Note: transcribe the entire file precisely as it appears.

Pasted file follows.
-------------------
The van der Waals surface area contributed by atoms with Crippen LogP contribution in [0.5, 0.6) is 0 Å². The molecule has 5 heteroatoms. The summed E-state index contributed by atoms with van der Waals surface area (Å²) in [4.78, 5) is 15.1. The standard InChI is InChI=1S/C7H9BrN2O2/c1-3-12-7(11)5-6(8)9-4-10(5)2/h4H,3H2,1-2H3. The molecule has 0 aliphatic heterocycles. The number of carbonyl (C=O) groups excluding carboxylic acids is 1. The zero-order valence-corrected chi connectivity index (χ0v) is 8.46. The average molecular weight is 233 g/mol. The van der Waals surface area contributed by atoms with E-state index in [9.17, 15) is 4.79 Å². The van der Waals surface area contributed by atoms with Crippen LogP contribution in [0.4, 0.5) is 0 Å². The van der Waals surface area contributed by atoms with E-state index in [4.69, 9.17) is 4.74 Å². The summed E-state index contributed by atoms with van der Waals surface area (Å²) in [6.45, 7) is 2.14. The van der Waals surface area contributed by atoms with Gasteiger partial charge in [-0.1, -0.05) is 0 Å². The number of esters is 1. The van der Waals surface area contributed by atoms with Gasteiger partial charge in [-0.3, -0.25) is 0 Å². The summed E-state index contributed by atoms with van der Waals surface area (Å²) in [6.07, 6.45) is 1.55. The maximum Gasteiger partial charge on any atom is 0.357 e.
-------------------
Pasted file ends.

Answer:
The van der Waals surface area contributed by atoms with Crippen LogP contribution in [0.5, 0.6) is 0 Å². The molecule has 5 heteroatoms. The summed E-state index contributed by atoms with van der Waals surface area (Å²) in [4.78, 5) is 15.1. The standard InChI is InChI=1S/C7H9BrN2O2/c1-3-12-7(11)5-6(8)9-4-10(5)2/h4H,3H2,1-2H3. The molecule has 0 aliphatic heterocycles. The number of carbonyl (C=O) groups excluding carboxylic acids is 1. The zero-order valence-corrected chi connectivity index (χ0v) is 8.46. The average molecular weight is 233 g/mol. The van der Waals surface area contributed by atoms with E-state index in [9.17, 15) is 4.79 Å². The van der Waals surface area contributed by atoms with Crippen LogP contribution in [0.4, 0.5) is 0 Å². The van der Waals surface area contributed by atoms with E-state index in [4.69, 9.17) is 4.74 Å². The summed E-state index contributed by atoms with van der Waals surface area (Å²) in [6.45, 7) is 2.14. The van der Waals surface area contributed by atoms with Gasteiger partial charge in [-0.1, -0.05) is 0 Å². The number of esters is 1. The van der Waals surface area contributed by atoms with Gasteiger partial charge in [-0.3, -0.25) is 0 Å². The summed E-state index contributed by atoms with van der Waals surface area (Å²) in [6.07, 6.45) is 1.55. The maximum Gasteiger partial charge on any atom is 0.357 e.